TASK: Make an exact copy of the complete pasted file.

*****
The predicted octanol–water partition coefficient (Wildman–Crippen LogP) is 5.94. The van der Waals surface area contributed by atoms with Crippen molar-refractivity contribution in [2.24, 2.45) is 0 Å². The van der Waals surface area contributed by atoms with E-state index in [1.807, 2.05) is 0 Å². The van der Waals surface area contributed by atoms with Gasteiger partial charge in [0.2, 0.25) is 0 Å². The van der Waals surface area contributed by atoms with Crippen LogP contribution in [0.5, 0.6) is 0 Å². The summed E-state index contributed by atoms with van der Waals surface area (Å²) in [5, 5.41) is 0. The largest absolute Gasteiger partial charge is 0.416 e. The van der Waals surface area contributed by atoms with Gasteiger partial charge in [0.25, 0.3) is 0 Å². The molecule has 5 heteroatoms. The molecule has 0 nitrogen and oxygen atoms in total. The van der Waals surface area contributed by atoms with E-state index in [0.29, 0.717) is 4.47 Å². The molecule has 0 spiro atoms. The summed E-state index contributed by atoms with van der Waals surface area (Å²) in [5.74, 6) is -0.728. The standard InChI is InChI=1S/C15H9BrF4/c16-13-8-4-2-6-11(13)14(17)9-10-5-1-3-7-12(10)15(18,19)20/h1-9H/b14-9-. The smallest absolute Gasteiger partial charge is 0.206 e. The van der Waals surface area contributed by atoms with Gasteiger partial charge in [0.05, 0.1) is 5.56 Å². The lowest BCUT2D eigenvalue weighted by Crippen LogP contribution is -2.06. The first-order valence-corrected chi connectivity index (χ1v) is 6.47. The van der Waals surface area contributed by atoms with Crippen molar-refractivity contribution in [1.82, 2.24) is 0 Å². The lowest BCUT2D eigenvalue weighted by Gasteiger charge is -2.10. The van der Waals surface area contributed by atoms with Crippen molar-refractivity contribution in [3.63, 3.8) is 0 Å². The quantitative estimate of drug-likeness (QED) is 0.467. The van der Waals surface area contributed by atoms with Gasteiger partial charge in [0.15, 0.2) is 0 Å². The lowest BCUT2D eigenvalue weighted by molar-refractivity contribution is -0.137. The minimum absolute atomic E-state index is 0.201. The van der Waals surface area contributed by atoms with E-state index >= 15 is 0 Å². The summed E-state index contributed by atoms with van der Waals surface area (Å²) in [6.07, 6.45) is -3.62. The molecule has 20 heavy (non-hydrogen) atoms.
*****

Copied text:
The predicted octanol–water partition coefficient (Wildman–Crippen LogP) is 5.94. The van der Waals surface area contributed by atoms with Crippen molar-refractivity contribution in [2.24, 2.45) is 0 Å². The van der Waals surface area contributed by atoms with E-state index in [1.807, 2.05) is 0 Å². The van der Waals surface area contributed by atoms with Gasteiger partial charge in [0.2, 0.25) is 0 Å². The van der Waals surface area contributed by atoms with Crippen LogP contribution in [0.5, 0.6) is 0 Å². The summed E-state index contributed by atoms with van der Waals surface area (Å²) in [5, 5.41) is 0. The largest absolute Gasteiger partial charge is 0.416 e. The van der Waals surface area contributed by atoms with Gasteiger partial charge in [0.25, 0.3) is 0 Å². The molecule has 5 heteroatoms. The molecule has 0 nitrogen and oxygen atoms in total. The van der Waals surface area contributed by atoms with E-state index in [0.29, 0.717) is 4.47 Å². The molecule has 0 spiro atoms. The summed E-state index contributed by atoms with van der Waals surface area (Å²) in [5.74, 6) is -0.728. The standard InChI is InChI=1S/C15H9BrF4/c16-13-8-4-2-6-11(13)14(17)9-10-5-1-3-7-12(10)15(18,19)20/h1-9H/b14-9-. The smallest absolute Gasteiger partial charge is 0.206 e. The van der Waals surface area contributed by atoms with Gasteiger partial charge in [0.05, 0.1) is 5.56 Å². The lowest BCUT2D eigenvalue weighted by Crippen LogP contribution is -2.06. The first-order valence-corrected chi connectivity index (χ1v) is 6.47. The van der Waals surface area contributed by atoms with Crippen molar-refractivity contribution in [1.82, 2.24) is 0 Å². The lowest BCUT2D eigenvalue weighted by Gasteiger charge is -2.10. The van der Waals surface area contributed by atoms with Crippen molar-refractivity contribution in [3.63, 3.8) is 0 Å². The quantitative estimate of drug-likeness (QED) is 0.467. The van der Waals surface area contributed by atoms with Gasteiger partial charge in [0.15, 0.2) is 0 Å². The lowest BCUT2D eigenvalue weighted by molar-refractivity contribution is -0.137. The minimum absolute atomic E-state index is 0.201. The van der Waals surface area contributed by atoms with E-state index >= 15 is 0 Å². The summed E-state index contributed by atoms with van der Waals surface area (Å²) in [6.07, 6.45) is -3.62. The molecule has 20 heavy (non-hydrogen) atoms.